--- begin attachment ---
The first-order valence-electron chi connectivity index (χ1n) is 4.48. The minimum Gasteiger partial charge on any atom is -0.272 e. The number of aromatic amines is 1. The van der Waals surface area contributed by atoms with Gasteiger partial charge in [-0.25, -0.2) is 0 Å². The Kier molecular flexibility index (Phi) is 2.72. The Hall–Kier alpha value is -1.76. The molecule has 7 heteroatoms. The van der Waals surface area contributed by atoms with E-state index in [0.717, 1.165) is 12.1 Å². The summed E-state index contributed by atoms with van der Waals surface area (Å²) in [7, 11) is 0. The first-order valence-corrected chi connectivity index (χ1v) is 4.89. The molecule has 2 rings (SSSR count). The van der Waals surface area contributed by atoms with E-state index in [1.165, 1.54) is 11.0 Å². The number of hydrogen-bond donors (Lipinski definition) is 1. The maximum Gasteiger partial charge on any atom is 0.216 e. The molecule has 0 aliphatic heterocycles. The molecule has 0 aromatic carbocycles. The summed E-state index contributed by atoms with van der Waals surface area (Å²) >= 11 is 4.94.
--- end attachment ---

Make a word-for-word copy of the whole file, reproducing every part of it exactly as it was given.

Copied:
The first-order valence-electron chi connectivity index (χ1n) is 4.48. The minimum Gasteiger partial charge on any atom is -0.272 e. The number of aromatic amines is 1. The van der Waals surface area contributed by atoms with Gasteiger partial charge in [-0.25, -0.2) is 0 Å². The Kier molecular flexibility index (Phi) is 2.72. The Hall–Kier alpha value is -1.76. The molecule has 7 heteroatoms. The van der Waals surface area contributed by atoms with E-state index in [0.717, 1.165) is 12.1 Å². The summed E-state index contributed by atoms with van der Waals surface area (Å²) in [7, 11) is 0. The first-order valence-corrected chi connectivity index (χ1v) is 4.89. The molecule has 2 rings (SSSR count). The van der Waals surface area contributed by atoms with E-state index in [1.165, 1.54) is 11.0 Å². The number of hydrogen-bond donors (Lipinski definition) is 1. The maximum Gasteiger partial charge on any atom is 0.216 e. The molecule has 0 aliphatic heterocycles. The molecule has 0 aromatic carbocycles. The summed E-state index contributed by atoms with van der Waals surface area (Å²) >= 11 is 4.94.